Beacon Lesson Plan Library

Living in Water

Hala Bessyoune


Students perform a lab activity in which they examine the external structure of a preserved fish and find out why fish can survive and live in water.


The student understands the mechanisms of change (e.g., mutation and natural selection) that lead to adaptations in a species and their ability to survive naturally in changing conditions and to increase species diversity.


-Disposable gloves
-Preserved fish
-Dissecting pan
-Paper towels
-Microscope slide
-Dissecting scissors
-Dissecting probe
-Lab directions
-Data sheets (see associated file)


1. Read over procedure
2. Print direction/data sheets, the pre-activity questionnaire and the post-activity quiz. You may choose to print one copy for each student or one copy for each group.
3. Assemble the materials neded for the activity.


1. Introduce the lab activity to your students by reviewing the following points:
-The body of all vertebrates perform certain basic functions and the structures that perform these basic functions tend to be somewhat similar because the vertebrates evolved from common ancestors. In addition each type of vertebrate, including fish, has adaptations specifically suited to the environment in which it lives.
-Tell the students to brainstorm together and find out what other species have adapted/mutated themselves for survival.
-Discuss in-depth with students the mechanisms of change that lead to adaptations in a species and their ability to survive natuarally in changing conditions and to increase species diversity (e.g., mutation and natural selection).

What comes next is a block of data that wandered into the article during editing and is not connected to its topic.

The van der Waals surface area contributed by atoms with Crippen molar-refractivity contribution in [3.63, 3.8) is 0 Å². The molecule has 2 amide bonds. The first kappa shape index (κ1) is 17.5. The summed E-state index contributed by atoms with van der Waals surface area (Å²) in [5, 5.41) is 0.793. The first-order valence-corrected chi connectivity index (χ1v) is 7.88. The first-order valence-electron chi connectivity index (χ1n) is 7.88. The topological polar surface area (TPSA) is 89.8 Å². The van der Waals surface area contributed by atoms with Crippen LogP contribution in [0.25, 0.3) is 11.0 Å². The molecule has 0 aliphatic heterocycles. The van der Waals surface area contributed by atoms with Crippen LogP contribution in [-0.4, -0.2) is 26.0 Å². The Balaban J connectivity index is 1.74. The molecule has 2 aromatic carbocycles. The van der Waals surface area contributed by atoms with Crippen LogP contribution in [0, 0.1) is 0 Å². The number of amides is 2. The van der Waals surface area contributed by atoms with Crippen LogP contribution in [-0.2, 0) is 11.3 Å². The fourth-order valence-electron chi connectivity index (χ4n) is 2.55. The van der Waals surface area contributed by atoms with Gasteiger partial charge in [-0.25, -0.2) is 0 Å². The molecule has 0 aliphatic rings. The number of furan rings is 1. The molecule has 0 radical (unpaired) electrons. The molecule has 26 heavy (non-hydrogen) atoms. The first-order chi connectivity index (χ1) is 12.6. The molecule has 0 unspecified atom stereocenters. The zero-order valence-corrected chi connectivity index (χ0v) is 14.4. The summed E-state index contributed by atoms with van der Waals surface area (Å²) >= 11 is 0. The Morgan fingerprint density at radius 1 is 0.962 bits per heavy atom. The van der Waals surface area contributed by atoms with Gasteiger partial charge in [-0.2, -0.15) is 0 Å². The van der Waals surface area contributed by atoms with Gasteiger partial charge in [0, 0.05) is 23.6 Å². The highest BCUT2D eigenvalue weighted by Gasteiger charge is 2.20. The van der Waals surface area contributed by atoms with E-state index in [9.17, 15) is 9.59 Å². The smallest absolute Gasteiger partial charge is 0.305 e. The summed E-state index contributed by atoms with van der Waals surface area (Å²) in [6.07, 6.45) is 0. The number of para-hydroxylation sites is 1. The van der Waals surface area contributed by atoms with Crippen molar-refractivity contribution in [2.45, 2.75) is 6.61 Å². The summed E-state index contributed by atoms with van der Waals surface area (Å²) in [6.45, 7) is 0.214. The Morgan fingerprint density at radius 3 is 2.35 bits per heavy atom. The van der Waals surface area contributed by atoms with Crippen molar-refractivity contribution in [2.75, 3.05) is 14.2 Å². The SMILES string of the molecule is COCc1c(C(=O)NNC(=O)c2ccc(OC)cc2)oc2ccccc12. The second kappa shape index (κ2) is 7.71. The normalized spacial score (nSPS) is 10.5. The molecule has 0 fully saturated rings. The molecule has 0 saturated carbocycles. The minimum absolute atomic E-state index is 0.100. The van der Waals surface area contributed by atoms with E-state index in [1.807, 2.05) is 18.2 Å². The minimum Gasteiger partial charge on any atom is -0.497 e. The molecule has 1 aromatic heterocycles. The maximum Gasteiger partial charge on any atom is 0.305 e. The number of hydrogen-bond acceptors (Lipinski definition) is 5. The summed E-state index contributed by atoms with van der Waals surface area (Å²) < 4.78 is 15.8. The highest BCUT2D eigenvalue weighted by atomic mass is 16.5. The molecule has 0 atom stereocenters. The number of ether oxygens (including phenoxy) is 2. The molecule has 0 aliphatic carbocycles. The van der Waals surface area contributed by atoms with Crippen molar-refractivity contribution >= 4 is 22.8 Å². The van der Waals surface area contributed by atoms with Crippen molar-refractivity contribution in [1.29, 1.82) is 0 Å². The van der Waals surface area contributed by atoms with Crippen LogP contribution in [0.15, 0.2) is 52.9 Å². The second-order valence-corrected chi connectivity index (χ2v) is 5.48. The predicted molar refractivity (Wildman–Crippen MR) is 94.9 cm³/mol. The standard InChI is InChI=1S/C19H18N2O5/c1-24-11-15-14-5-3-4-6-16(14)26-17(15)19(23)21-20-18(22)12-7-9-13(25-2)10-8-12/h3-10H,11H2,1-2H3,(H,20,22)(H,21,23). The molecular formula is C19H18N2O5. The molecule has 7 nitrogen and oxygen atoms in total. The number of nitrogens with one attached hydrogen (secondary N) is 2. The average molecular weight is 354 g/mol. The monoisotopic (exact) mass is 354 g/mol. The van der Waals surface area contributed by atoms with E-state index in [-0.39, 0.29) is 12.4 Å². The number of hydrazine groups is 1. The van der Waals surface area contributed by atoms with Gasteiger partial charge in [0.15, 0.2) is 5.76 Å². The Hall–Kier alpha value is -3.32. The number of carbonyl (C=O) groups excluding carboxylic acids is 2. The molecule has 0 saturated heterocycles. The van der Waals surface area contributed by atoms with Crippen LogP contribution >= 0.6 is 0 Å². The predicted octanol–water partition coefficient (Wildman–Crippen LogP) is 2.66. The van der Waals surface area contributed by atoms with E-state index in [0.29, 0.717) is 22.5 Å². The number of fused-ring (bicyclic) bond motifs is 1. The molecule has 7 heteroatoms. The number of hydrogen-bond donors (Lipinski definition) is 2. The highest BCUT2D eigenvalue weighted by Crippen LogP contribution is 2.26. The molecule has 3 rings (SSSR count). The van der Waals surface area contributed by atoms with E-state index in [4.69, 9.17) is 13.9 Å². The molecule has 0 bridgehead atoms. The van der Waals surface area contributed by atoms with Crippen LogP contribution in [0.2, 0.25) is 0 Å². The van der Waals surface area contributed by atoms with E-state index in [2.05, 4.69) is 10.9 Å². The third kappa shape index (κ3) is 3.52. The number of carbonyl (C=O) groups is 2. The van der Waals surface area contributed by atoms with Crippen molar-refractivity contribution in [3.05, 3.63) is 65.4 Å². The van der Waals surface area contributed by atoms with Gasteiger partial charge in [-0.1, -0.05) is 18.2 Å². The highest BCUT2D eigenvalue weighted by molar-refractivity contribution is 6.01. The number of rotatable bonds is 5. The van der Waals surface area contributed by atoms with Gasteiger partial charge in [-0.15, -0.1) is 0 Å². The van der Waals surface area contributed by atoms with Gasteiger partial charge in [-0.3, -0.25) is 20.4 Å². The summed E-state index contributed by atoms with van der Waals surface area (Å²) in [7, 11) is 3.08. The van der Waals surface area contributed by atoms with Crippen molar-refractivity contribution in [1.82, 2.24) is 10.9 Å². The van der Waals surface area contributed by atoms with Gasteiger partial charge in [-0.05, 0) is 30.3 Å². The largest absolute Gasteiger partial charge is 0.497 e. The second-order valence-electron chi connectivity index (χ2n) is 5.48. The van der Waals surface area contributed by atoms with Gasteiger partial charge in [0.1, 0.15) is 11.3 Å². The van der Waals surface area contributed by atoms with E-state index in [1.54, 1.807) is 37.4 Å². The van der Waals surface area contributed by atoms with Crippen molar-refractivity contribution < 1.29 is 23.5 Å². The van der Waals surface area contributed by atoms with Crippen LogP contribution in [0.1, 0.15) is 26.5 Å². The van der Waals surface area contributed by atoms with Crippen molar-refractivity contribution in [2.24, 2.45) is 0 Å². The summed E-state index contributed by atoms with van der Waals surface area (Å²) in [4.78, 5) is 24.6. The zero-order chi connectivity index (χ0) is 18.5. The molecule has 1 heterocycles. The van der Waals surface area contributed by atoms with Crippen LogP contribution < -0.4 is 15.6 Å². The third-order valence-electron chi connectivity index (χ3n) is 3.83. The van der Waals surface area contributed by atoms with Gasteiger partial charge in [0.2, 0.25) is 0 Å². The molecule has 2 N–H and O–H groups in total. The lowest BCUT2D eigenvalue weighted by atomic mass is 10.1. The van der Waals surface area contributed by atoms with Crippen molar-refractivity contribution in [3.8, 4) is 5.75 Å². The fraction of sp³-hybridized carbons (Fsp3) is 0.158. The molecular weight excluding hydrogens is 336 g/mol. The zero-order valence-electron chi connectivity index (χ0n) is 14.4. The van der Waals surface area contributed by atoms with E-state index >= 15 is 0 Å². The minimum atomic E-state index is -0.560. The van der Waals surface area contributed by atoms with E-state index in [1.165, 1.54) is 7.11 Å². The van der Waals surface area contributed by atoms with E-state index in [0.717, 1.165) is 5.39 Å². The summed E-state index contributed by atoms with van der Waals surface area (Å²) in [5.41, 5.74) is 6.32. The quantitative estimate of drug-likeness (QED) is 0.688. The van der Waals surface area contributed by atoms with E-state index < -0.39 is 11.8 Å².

-Discuss with the students the role that the environment and the predators play in species adaptations and survival and give examples ( the Himalayan rabbit's fur color is affected by temprature. Why are the tips of the rabbit's ears darker than its body? Also include the rayfish's ability to change its skin color to escape from its predators.)

2. Divide your students into groups of four.

3. Tell the groups to follow the lab directions and to record their observations on their data sheets.

4. Walk around the classroom and check your students' work. Offer feedback and guidance. Once students have completed the lab and you have assessed their answers, hold a discussion so that those who need to can obtain the correct answers and information.


Assess the completed activity sheet. An answer key is provided in the associated file. Students will need additional feedback and discussion in order to make sure they understand the mechanisms of change that a species undergoes in order to survive.

Web Links

Web supplement for Living in Water
Prehistoric Fish

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